It is not really a matter of religion versus science, then, and we all need to be careful to keep others from framing the dispute in this simplistic fashion. Whether it's religion versus science depends on who is doing the religion, and how they are doing it.  As you suggest, it has sometimes actually been religion that served as the last bastion for helping the needy and preserving intellectual inquiry. When religions do good things, those things should certainly be recognized.

    When religions succeed intellectually, it is when they honor the things that science does well. Consequently, it is when religions stick firmly to literal interpretations of dusty old books and when they show a conspicuous failure to be curious about the world, that we see a stark conflict between those particular religions and science. It is when believers are unwilling to doubt spectacular claims made by their leaders and to show an unwillingness to doubt their own treasured thoughts, that particular religions dramatically part ways with science. It is the unrelenting, almost ruthless, willingness of science to attack its own beliefs and to hold everything as provisional, that ultimately makes science a reliable and trustworthy enterprise with a solid track record.

    I am a strong believer in your suggestion that knowledge makes one responsible. This idea reminds me of this quote from Socrates (from Diogenes Laertius):

    <p align="center">There is only one good, knowledge, and one evil, ignorance.

    From this quote, it follows that those churches that are not vigorously curious about the world are not capable of determining the difference between good and evil. That would be my position too, based upon my personal encounters with fundamentalists. Without vigorous intellectual capacity, churches are incapable of moral leadership. But, as you have suggested, some churches are highly capable of both.

  5. grumpypilgrim says:

    As someone who has extensively studied 'hard' sciences, I've never entirely understood why some people see science and religion as mutually exclusive. Science, as Jason points out, deals with things that are testable (and that produce repeatable results), whereas religion deals with things that are untestable (e.g., the existence of heaven) or that cannot be repeated (e.g., the existence of divine "miracles"). Religion seeks to answer three basic questions: where did we come from (e.g., where did our soul or our consciousness come from), why are we here (e.g., what is the meaning of life, what is our purpose, etc.) and where do we go after we die? Science deals with none of these questions, nor likely ever will.

    Thus, to me, the so-called conflict between religion and science is a false choice created by religious zealots who have a vested interest in maintaining the appearance of a conflict. In some cases (e.g., most televangelists), these zealots are fools (or pitch-men) who are preaching to a population of like-minded fools, and they believe their livelihood depends on continuing to preach the same nonsense so the fools will continue to support them. In other cases (e.g., the Catholic church), these zealots are not fools, but they have made the mistake of painting themselves into a theological corner with no way out, other than to "stay the course" and steadfastly refuse to admit they were wrong, regardless of the consequences or the amount of evidence against them (just as Bush has done in Iraq). Evangelical Protestant Fundamentalists are in this latter camp: once they paint themselves into a corner by declaring their belief in the literal truth of the Bible, they must also declare war against all the contrary evidence from science…and when they then discover this evidence to be overwhelming, their only defense is to utterly blind themselves to the evidence. Unfortunately, many people confuse such belligerence for leadership or, worse, rectitude.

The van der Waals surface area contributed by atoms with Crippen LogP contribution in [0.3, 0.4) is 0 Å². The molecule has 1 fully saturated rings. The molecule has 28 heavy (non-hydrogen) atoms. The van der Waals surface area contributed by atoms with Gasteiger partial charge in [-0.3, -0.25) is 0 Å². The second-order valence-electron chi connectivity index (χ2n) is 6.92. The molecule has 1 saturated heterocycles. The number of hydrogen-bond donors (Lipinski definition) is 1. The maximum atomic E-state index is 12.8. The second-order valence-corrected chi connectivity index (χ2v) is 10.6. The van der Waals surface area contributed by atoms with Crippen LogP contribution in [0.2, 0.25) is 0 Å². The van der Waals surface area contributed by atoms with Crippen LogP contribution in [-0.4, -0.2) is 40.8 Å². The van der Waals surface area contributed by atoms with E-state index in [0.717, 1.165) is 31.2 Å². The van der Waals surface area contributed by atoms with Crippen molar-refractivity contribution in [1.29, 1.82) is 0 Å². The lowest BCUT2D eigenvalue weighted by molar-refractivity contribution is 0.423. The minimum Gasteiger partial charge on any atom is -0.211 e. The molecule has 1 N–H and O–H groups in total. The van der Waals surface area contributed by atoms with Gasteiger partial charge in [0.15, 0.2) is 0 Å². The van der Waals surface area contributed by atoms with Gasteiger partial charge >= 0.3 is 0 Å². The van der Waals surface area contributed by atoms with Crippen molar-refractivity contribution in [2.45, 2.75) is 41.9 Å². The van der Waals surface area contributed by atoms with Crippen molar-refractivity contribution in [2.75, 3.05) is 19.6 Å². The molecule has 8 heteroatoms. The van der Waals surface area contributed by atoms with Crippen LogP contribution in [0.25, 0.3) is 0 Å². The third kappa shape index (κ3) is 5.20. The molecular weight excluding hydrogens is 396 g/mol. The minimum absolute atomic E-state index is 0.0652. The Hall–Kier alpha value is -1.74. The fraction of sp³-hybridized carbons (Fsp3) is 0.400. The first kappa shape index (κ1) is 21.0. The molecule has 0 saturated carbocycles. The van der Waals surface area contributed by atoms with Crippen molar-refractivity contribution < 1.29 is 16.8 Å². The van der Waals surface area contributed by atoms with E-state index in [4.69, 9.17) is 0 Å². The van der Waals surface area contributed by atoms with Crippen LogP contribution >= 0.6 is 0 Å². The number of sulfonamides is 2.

As regards believing in faith, religious faith appears to exist for the same reason that shaman healers exist: the placebo effect of prayer. Despite thousands of years of study, no one has ever proven that prayer yields any supernatural benefits. Thus, to the extent that faith has yielded positive results in peoples' lives, the results can be explained by the placebo effect. For example, it has been shown that people who adopt a "fighter mentality" toward cancer and other life-threatening diseases tend to survive longer than people who don't, but these results do not depend on whether or not the person worships Jesus. Similar results occur if the person believes in a witchdoctor who shakes a dead chicken over the person's head and mumbles unintelligible incantations. Thus, to the extent that competing religious faiths all tap into the same placebo mechanism, faith will likely aid survival and will likely continue to exist. But this does nothing to demonstrate that faith invokes a supernatural being. Bottom line: faith exists for a good reason, but not for the reason that Believers claim; i.e., it works by triggering the placebo effect, not by pressing a supernatural being into service.